Toad Hall

I first came across Hove’s Toad Hall in 2004 when on official business. The current owner, Monsieur Francois Lavaud was at that time serving as French Honorary Consul and Toad Hall was the Consulate. The flag and plaque may now be gone – and it is now for sale with King & Chasemore – but a wealth of other clues and mysteries still invite curiosity.

Thick red carpets, grand reception rooms and a number of fascinating ornaments and antiques characterise the interior of this unique house. The building is spread across four floors which consist of a huge garage in the basement, generous entertaining space on the ground floor, master bedrooms on the first, and smaller bedrooms within the eaves. Whilst not a glamorous feature, the number of attic spaces within Toad Hall is quite astounding. I counted at least five different large storage spaces tucked into the various voids which result from an imaginative layout.

Toad Hall’s very existence tempts speculation. It is attached to one of Wilbury Road’s huge villas; a building that would be, had it not been for Toad Hall, identical to the neighbouring properties. So did Toad Hall, a grand house in its own right, actually begin as an extension to 9 Wilbury Road?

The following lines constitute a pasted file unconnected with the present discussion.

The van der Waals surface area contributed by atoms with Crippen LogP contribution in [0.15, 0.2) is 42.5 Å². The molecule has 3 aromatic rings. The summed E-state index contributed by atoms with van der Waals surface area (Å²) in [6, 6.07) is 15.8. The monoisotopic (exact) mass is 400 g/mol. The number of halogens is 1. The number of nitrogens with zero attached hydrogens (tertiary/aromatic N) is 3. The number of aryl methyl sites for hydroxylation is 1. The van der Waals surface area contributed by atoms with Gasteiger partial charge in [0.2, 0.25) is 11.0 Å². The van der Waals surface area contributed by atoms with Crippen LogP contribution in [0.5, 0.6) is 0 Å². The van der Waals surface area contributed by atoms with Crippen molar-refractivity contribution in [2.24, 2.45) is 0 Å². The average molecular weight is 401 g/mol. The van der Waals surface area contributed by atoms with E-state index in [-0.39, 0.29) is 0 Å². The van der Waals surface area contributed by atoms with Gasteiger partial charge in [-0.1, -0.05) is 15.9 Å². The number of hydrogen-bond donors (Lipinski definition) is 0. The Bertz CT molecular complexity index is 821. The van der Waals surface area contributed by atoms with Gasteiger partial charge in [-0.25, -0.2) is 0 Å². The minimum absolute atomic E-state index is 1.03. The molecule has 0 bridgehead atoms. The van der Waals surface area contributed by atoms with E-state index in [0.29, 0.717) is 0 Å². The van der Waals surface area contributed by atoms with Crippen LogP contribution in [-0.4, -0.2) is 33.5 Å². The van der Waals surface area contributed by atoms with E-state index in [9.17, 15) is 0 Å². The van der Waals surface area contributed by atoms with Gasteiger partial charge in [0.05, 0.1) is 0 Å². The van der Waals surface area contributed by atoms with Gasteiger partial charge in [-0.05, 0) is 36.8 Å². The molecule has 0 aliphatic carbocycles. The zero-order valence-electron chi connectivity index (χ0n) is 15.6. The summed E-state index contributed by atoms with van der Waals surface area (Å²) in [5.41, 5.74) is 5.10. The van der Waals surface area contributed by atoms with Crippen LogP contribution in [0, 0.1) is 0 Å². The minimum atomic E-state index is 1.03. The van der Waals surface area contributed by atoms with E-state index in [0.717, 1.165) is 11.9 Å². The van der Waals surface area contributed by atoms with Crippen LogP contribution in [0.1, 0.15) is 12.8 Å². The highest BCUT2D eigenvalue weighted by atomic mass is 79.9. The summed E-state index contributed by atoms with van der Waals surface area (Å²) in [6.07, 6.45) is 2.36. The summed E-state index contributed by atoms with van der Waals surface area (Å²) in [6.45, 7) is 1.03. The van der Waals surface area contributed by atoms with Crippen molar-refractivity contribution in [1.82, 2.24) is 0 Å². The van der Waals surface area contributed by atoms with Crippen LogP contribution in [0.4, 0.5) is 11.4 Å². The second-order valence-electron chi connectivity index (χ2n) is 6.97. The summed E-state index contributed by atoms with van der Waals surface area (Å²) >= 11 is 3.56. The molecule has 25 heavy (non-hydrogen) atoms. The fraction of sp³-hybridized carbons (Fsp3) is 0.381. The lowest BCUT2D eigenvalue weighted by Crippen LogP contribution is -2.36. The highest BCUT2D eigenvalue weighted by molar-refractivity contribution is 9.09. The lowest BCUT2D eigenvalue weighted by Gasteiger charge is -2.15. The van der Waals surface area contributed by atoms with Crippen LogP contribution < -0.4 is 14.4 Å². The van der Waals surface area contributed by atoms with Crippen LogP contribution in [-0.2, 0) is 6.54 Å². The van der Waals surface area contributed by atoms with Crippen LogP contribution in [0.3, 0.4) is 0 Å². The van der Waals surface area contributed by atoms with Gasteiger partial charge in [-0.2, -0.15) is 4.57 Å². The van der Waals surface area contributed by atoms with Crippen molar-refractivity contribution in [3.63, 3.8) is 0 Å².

A difference in type and age of materials gives away most extensions immediately. Toad Hall, however, has been constructed using exactly the same catalogue of decorated bricks as its larger neighbour. This may well be explained by William Willett’s spell at No.9 in 1879. Willett built much of the area (it is known as the Willett Estate after all) so would have been in a perfect position to extend No. 9 just after it was built using exactly the right materials.

Further clues appear to confirm Toad Hall’s origins. On close inspection, the front door opening appears once to have once been a window and a join between the building at the rear really do confirm to me that the building was added as an integral piece of its larger neighbour.

Queen Mary sometimes visited Mrs Cecilia Mary Woodhouse and her husband, Major Robert Woodhouse, who owned No. 9. This is indeed interesting but the key year in my mind is 1951 – the year that Mrs Woodhouse passed away. It was at this time that No. 9 became flats and perhaps the time that Toad Hall became a house in its own right.